Hawkins began his forays into Croatan Forest with his map and a hope. Soon he started connecting roads, creating loops and meeting other bikers looking for the same thing as him.
Group hikes have multiplied with locals and Marines from nearby Le Jeune base. It wasn’t long before circuit races, time trials and team relays were organized in the forest. In the years that followed, Hawkins created the clothing brand Ridge Supply. Ridge Supply Police Honor Local Soldiers; the design pays homage to his beloved Blue Mountains. Eventually, he opened a physical storefront for Ridge Supply. The location has become a hub for all things Cedar Point and Croatan cycling.
After three years of visiting Croatan, I had done everything but put dirt bike tires on. I trailed out of car windows, raced through cornfields, and went Honda Ruckus mad, traveling way too fast through its pothole-riddled lanes. But a real bike ride had eluded me. With the northeast spring as temperamental as it gets this year and two COVID-19 shots in my arm, it was time to spend some time in the saddle in the Croatan.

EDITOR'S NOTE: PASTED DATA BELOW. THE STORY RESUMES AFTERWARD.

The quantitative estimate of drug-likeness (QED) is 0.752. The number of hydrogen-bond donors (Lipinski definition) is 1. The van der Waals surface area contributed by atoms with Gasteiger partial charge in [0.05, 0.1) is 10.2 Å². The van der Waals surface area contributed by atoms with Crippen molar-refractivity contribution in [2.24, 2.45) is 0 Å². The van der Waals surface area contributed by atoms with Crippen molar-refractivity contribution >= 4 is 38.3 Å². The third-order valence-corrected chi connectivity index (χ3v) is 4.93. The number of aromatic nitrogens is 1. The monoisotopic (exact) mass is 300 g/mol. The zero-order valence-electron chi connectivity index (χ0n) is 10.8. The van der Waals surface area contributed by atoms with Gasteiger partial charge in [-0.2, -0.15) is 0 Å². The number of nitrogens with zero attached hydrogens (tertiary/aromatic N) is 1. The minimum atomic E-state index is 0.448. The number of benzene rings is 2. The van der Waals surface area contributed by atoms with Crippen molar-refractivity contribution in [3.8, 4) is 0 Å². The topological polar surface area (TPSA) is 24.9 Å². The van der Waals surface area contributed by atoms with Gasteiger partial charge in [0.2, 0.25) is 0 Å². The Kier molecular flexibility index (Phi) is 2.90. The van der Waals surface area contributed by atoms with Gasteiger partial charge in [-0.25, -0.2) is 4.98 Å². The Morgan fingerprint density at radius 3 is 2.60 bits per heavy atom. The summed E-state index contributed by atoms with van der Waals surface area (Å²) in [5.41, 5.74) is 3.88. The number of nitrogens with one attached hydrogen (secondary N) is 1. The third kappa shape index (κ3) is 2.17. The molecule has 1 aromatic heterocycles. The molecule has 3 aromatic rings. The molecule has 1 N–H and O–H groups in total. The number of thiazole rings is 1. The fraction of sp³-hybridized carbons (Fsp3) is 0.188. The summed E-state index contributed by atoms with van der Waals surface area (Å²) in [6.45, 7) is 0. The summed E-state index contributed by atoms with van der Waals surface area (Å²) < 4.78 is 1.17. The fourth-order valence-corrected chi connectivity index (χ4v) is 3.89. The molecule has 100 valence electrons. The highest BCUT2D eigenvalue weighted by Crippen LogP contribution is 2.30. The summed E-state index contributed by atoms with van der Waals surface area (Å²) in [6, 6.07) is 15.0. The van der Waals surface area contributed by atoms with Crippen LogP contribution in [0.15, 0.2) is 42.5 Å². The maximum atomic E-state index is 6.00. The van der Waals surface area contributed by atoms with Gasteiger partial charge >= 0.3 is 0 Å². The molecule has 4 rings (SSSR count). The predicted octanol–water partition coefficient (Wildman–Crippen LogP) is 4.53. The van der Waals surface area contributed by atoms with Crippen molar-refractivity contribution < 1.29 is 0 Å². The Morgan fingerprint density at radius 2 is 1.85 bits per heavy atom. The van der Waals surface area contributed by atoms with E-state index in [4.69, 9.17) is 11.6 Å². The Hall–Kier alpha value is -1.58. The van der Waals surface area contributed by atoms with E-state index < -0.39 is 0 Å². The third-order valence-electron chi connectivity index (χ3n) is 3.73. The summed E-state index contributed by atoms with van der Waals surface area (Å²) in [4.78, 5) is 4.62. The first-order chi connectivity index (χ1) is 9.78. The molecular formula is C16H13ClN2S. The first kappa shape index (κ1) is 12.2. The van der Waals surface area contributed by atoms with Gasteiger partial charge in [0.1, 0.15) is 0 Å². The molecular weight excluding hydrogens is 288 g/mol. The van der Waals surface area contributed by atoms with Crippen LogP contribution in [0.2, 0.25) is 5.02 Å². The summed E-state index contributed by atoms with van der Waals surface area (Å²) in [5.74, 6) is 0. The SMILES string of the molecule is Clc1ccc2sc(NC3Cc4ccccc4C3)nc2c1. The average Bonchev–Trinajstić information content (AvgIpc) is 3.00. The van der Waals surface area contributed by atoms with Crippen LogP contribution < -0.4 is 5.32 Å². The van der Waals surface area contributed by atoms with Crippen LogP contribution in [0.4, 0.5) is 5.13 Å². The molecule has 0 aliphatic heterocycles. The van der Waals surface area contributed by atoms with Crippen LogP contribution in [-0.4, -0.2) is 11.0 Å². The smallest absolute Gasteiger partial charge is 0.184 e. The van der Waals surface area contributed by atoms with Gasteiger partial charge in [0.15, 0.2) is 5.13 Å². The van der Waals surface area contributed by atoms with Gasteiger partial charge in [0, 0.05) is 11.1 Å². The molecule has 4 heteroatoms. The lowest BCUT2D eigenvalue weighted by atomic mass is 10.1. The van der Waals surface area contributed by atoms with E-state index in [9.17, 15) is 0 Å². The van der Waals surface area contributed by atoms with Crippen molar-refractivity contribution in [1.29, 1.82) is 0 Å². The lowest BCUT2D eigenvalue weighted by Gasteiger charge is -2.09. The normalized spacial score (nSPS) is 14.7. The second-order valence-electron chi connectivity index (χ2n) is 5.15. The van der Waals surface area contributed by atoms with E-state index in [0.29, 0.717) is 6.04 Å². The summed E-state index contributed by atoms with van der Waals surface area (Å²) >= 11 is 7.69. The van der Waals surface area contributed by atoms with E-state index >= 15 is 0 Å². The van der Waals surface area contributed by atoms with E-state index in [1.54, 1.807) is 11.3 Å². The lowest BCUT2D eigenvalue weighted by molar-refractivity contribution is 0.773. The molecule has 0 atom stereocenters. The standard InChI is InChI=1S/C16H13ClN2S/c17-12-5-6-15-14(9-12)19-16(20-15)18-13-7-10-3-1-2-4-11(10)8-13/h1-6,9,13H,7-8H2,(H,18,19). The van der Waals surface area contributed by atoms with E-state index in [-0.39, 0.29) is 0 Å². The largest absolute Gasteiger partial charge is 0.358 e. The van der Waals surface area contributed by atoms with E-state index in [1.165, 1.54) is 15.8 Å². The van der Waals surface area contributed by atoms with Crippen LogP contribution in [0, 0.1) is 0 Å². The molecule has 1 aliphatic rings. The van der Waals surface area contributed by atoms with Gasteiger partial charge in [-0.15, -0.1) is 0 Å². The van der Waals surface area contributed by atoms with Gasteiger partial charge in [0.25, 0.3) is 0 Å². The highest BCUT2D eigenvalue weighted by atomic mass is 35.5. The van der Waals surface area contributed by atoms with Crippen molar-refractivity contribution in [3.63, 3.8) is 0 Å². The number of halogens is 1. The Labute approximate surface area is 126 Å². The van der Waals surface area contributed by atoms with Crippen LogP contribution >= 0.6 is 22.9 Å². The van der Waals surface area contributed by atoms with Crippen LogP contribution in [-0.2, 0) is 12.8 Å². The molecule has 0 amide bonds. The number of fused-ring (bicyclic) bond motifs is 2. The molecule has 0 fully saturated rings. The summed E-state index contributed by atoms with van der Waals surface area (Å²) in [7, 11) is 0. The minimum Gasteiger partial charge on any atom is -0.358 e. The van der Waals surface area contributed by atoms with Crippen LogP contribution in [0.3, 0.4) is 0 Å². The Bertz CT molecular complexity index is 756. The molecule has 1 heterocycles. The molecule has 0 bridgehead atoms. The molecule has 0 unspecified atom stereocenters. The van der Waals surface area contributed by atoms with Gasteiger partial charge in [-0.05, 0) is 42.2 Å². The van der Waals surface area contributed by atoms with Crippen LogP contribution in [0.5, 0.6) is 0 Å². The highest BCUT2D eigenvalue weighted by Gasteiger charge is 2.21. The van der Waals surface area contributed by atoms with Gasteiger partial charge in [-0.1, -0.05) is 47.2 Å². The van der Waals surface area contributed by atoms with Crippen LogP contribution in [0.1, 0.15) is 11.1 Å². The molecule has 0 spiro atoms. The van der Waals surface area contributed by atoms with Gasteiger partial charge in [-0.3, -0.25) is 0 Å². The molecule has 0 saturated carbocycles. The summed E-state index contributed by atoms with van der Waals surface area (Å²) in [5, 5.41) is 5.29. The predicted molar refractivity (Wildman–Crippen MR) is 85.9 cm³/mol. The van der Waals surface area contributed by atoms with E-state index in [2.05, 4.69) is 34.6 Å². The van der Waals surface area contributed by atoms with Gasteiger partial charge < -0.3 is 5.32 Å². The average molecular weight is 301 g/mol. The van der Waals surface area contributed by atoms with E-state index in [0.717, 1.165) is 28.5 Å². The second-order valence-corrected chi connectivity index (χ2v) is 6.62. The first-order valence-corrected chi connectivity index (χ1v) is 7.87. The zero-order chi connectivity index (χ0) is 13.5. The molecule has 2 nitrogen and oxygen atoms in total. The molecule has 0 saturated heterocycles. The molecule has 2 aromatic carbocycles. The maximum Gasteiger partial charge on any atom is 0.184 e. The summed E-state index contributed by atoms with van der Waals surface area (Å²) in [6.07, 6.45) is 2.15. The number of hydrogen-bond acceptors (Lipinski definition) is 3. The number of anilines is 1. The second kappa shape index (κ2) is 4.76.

Along the way, I picked up Cynthia Frazier, a longtime friend of Matt Hawkins and member of the Velocio Exploro cycling team. Together we would meet Hawkins and locals Burke Gardener, Peter McKinney and Sam Bell at the Ridge Supply storefront for a Friday night ride through the woods. Our ride would take us on a bit of a high point reel of the Croatan Buck Fifty route.
There was a gentle breeze greeting us from the Atlantic as we rode, navigating the neighborhood sidewalks and streets, avoiding the main roads as much as possible until we rushed west on the 58. It had been almost two years since I had pedaled in a rhythm line with any urgency; formalities quickly returned as one car after another zoomed by. “Right turn!” reported a collective sigh of relief as we entered the first forest road.
The roads of Croatan are an interesting mix of sand, gravel, clay and dust. The county was regularly grading and re-grading logging roads, but they have been neglected lately. Compounded by wet weather and locals in 4x4s, sections of the road are altered with deep ruts at their worst and a maze of potholes at their best. Even on a social group hike like ours, you have to be on high alert; the sun lights up the dusty white roads, making it hard to spot the spine-shattering, tooth-grinding holes. One look at your fellow travelers to crack a joke and “blammo!” Following a wheel through the patchwork of potholes is a risky test of trust in your driving partners.